“Anita, coffee!!” was a constant refrain at the coffee shop where Anita had been working for ten years.
“If I didn’t know better,” she told Harvey, a regular, “I’d swear my full name was Anita Coffee.”
“What’s your full name?” he asked.
“Anita Cappuccino,” she replied.
“Knowing it would annoy her, Eunice said, ‘I understand. Every day, it’s the same grind.'”
“Floyd contributed his share, “It may never amount to a hill of beans.”
Suddenly a new customer put some money into the jukebox. Not surprisingly, the song he played was Al Hirt’s “Java.”
It simply wasn’t Anita’s day.
Welcome back yet again to Rochelle’s weekly Friday Fictioneers, wherein this week Jilly Funell supplies the photo prompt.
“Here’s the park where famous threesomes, real and fictional, congregate,” Ralph told Sam, to the latter’s incredulity.
“Oh yeah,” Ralph went on. “They have Stooges, Wise Men, Blind Mice, Musketeers~you name it.“
“In their world they have a weird sense of humor, so often the Four Horsemen of the Apocalypse, or the Magnificent Seven, will try to sneak in.”
“Naturally,” Sam admitted. “I especially like the Three Witches from ‘MacBeth.'”
“Don’t let their cutesy rhymes fool you,” Ralph warned. “They can be trouble.”
“Oh, absolutely!” Sam conceded.
This went on for a while as Sam continued to listen politely.
Here we are, yet again, for Friday Fictioneers. Rochelle leads us weekly in our hundred~word story based upon a photo prompt. This week’s prompt has been provided by Fatima Fakir Deria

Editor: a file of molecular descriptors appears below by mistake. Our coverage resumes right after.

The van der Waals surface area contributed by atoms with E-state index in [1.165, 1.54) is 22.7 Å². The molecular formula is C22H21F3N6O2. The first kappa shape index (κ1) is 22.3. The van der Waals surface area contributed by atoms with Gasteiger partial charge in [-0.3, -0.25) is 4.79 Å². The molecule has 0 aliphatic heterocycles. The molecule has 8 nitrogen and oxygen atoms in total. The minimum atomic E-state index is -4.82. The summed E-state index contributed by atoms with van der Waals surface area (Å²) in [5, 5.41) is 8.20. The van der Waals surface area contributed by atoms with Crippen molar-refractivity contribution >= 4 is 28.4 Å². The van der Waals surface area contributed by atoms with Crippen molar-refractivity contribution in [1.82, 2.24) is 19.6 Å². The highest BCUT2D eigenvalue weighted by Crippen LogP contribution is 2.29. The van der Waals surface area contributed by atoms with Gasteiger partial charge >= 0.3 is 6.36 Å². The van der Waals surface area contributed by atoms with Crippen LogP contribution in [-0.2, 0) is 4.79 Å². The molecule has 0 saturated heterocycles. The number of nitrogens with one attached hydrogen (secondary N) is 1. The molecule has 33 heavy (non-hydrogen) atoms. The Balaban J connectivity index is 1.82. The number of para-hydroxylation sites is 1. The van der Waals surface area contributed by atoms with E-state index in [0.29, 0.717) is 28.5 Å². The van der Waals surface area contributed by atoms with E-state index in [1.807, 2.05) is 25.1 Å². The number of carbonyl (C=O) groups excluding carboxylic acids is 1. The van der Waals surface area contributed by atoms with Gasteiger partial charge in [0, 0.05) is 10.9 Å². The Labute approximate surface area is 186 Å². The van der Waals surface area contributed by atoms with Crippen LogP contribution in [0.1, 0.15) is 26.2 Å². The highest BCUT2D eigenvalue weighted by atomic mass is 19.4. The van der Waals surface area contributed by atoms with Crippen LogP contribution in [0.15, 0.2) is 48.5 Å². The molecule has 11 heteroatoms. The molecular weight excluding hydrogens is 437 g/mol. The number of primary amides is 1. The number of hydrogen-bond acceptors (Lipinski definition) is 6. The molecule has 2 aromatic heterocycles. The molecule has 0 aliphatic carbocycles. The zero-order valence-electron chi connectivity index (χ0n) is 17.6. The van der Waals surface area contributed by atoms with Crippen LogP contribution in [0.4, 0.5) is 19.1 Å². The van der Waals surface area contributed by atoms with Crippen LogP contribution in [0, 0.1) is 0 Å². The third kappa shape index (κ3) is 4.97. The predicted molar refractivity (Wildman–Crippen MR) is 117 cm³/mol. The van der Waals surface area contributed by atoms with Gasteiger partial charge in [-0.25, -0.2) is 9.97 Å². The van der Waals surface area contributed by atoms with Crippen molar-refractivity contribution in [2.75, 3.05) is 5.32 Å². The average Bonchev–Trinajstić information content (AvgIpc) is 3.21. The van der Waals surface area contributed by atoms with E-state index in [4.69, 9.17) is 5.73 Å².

Guadalupe (Lupita) Martinez was a young, lovely resident of Lindenhurst, N.Y., and an employee of the Acme Corporation on Wellwood Avenue in the middle of her Long Island village. With all her beauty, elegance, grace, intelligence, sophistication and education though, she thought it quite difficult to find a decent man. One day, her two best friends, Jenny Randy and Sharon Ferdinand, sick and tired of her non stop whining about her supposed impending spinsterhood, presumed to take it upon themselves to fix her up with a real gentleman. After having asked several other friends for help, they managed to end up with Sharon’s cousin Reginald who, they’d hoped, would strike her as at least an interesting decent guy. As it turns out, though, Reginald was a bit of a character, to put it as politely as possible. Having just broken up with his girlfriend, Rachel, he was more than somewhat prone toward irrational tendencies. His emotions overtook him so that he soon fancied himself a long-lost member of ancient Irish royalty. Lupita, though, having known nothing of his weird ways, never suspected anything when she took her friends up on their offer. At 8:00 on Friday night, she showed up, as agreed, at Katie Daly’s on Merrick Road in Massapequa, politely awaiting the arrival of her suitor. She thought it was going to be a typical blind date until she noticed his bodyguards. It turns out that he had really started to go entirely overboard with his latest fantasy. There he stood, all prim and proper, before her, in what he assumed was traditional ancient Irish garb. The poor fellow spent the entire night regaling her with stories of the spurious adventures of long-ago druids and other mythological characters, each of whom existed only in his hyperactive imagination. He drove Lupita crazy but she didn’t have the nerve to risk hurting his feelings. She felt awfully bad about how nasty a time she was having. After it was all over she went home, relieved to be free of him. The next day, when she got in touch with her friends, Sharon told her: “At least it’s only a once in a lifetime occurrence”. “You can count on an absolute guarantee of that!”, snapped Guadalupe.